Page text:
Please don’t think I’m trying to guilt trip you. I’m not suggesting that you have to live as a monk, constantly praying and reading your Bible. Not at all! I’m simply urging you to keep worldly pursuits and spiritual pursuits in balance. For instance, after a day’s work in the New Life Center thrift store … my sore feet prove it … I looked forward to just vegging with Netflix, but after watching one program I felt led to read today’s Our Daily Bread, which suggested this topic.

Am I “Saint James” for doing that? Hardly! I simply enjoyed a moment’s lucidity, motivated, I’m sure, by God’s Holy Spirit. He wanted to speak to me through the devotional which, in turn, motivated me to write this piece, preaching to myself all the while. I don’t know how to type with fingers pointed back at myself, but I’m trying (figuratively).

Don’t think that praying and offering sacrifices to yourself is always positive. I well know that engaging in negative self-talk, instead of asking God for positive change, can be a prayer of sorts. I also know that flagellating yourself emotionally can produce a perverse sort of self-gratification. I know because I spent many years doing just that, even after I offered my life to God through Jesus. Nothing can be a greater joy-kill than negative self-talk.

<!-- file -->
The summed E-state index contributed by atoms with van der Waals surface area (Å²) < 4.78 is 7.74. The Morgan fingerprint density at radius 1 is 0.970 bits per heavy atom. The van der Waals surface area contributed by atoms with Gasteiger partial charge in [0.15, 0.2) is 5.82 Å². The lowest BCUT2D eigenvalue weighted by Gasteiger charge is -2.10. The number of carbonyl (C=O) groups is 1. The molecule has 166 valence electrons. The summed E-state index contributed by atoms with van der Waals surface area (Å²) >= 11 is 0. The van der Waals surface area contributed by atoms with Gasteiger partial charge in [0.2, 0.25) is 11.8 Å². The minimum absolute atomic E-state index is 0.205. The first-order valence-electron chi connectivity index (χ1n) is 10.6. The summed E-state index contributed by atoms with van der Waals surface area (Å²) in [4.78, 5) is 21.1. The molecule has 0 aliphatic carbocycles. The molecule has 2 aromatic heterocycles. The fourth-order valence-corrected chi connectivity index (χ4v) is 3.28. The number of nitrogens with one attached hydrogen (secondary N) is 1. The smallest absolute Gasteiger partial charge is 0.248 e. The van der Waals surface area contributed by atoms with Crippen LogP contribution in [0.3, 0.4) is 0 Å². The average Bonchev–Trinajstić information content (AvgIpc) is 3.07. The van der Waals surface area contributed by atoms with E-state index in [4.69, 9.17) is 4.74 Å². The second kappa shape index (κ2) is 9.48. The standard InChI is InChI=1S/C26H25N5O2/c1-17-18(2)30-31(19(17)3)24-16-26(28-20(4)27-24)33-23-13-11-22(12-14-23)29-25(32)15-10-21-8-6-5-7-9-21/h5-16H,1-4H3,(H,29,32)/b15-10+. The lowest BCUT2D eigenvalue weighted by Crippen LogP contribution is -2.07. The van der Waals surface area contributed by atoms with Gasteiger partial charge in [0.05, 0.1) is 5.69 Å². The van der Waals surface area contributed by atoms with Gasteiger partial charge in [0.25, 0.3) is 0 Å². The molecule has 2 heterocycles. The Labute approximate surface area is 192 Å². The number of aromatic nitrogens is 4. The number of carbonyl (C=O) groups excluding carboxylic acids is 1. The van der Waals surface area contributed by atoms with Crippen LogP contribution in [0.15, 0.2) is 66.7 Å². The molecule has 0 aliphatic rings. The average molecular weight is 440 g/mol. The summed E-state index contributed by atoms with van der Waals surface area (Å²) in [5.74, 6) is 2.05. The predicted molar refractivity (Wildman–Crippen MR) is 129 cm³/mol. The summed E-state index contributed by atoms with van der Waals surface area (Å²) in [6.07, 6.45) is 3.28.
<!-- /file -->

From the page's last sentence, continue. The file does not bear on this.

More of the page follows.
Our most devastating idols are the ones closest to us, because they make seeing beyond them well nigh impossible. Please, pray for God to open your eyes to all the idols in your life, then ask Him to give you the grace to strike them down. Only then will you gain power over them. God worked through prayer in the Old Testament, and He can work for you now.

C.S. Lewis on Immortality

Once again, Uncle Jack gave me pause to think. And what I think will follow what He thought.

I think that Resurrection (what ever it exactly means) is so much profounder an idea than mere immortality. I am sure we don’t just “go on.” We really die and are really built up again.

He was right about our really dying and being really built up again, but what kind of death do we face? Obviously, we all die physically, suffering the corruption that our Savior was spared. That is the death of the flesh. But there is another death that must precede physical death, in order that we might gain the resurrection to which Lewis referred. That is the death to the flesh, referred to in the Bible as death to sin (Romans 6).